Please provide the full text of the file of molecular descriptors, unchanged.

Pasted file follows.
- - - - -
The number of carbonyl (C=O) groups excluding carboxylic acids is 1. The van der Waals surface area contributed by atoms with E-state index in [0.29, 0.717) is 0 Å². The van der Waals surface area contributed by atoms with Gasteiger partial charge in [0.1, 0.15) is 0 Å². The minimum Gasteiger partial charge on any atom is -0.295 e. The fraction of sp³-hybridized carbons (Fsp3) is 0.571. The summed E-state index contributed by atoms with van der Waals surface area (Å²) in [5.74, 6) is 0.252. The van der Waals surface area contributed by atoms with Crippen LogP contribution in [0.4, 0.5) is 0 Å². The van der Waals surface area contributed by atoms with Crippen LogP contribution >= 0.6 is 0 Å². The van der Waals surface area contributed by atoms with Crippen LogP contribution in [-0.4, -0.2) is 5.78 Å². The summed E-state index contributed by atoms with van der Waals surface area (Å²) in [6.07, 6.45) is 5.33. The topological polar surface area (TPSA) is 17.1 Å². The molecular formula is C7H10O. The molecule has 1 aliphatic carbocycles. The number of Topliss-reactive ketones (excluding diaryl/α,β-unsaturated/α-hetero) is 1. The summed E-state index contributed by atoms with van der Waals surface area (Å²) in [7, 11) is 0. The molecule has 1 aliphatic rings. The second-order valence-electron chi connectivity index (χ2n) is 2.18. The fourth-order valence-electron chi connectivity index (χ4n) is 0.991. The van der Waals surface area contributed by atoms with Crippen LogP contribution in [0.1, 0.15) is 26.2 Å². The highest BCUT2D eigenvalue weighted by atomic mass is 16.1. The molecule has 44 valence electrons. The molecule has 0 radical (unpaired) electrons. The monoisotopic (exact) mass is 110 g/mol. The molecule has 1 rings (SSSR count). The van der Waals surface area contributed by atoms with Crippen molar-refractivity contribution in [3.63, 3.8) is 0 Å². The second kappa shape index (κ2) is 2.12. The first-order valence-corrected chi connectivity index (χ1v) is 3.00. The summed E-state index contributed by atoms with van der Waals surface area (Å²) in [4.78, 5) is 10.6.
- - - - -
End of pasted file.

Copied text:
The number of carbonyl (C=O) groups excluding carboxylic acids is 1. The van der Waals surface area contributed by atoms with E-state index in [0.29, 0.717) is 0 Å². The van der Waals surface area contributed by atoms with Gasteiger partial charge in [0.1, 0.15) is 0 Å². The minimum Gasteiger partial charge on any atom is -0.295 e. The fraction of sp³-hybridized carbons (Fsp3) is 0.571. The summed E-state index contributed by atoms with van der Waals surface area (Å²) in [5.74, 6) is 0.252. The van der Waals surface area contributed by atoms with Crippen LogP contribution in [0.4, 0.5) is 0 Å². The van der Waals surface area contributed by atoms with Crippen LogP contribution >= 0.6 is 0 Å². The van der Waals surface area contributed by atoms with Crippen LogP contribution in [-0.4, -0.2) is 5.78 Å². The summed E-state index contributed by atoms with van der Waals surface area (Å²) in [6.07, 6.45) is 5.33. The topological polar surface area (TPSA) is 17.1 Å². The molecular formula is C7H10O. The molecule has 1 aliphatic carbocycles. The number of Topliss-reactive ketones (excluding diaryl/α,β-unsaturated/α-hetero) is 1. The summed E-state index contributed by atoms with van der Waals surface area (Å²) in [7, 11) is 0. The molecule has 1 aliphatic rings. The second-order valence-electron chi connectivity index (χ2n) is 2.18. The fourth-order valence-electron chi connectivity index (χ4n) is 0.991. The van der Waals surface area contributed by atoms with Crippen LogP contribution in [0.1, 0.15) is 26.2 Å². The highest BCUT2D eigenvalue weighted by atomic mass is 16.1. The molecule has 44 valence electrons. The molecule has 0 radical (unpaired) electrons. The monoisotopic (exact) mass is 110 g/mol. The molecule has 1 rings (SSSR count). The van der Waals surface area contributed by atoms with Crippen molar-refractivity contribution in [3.63, 3.8) is 0 Å². The second kappa shape index (κ2) is 2.12. The first-order valence-corrected chi connectivity index (χ1v) is 3.00. The summed E-state index contributed by atoms with van der Waals surface area (Å²) in [4.78, 5) is 10.6.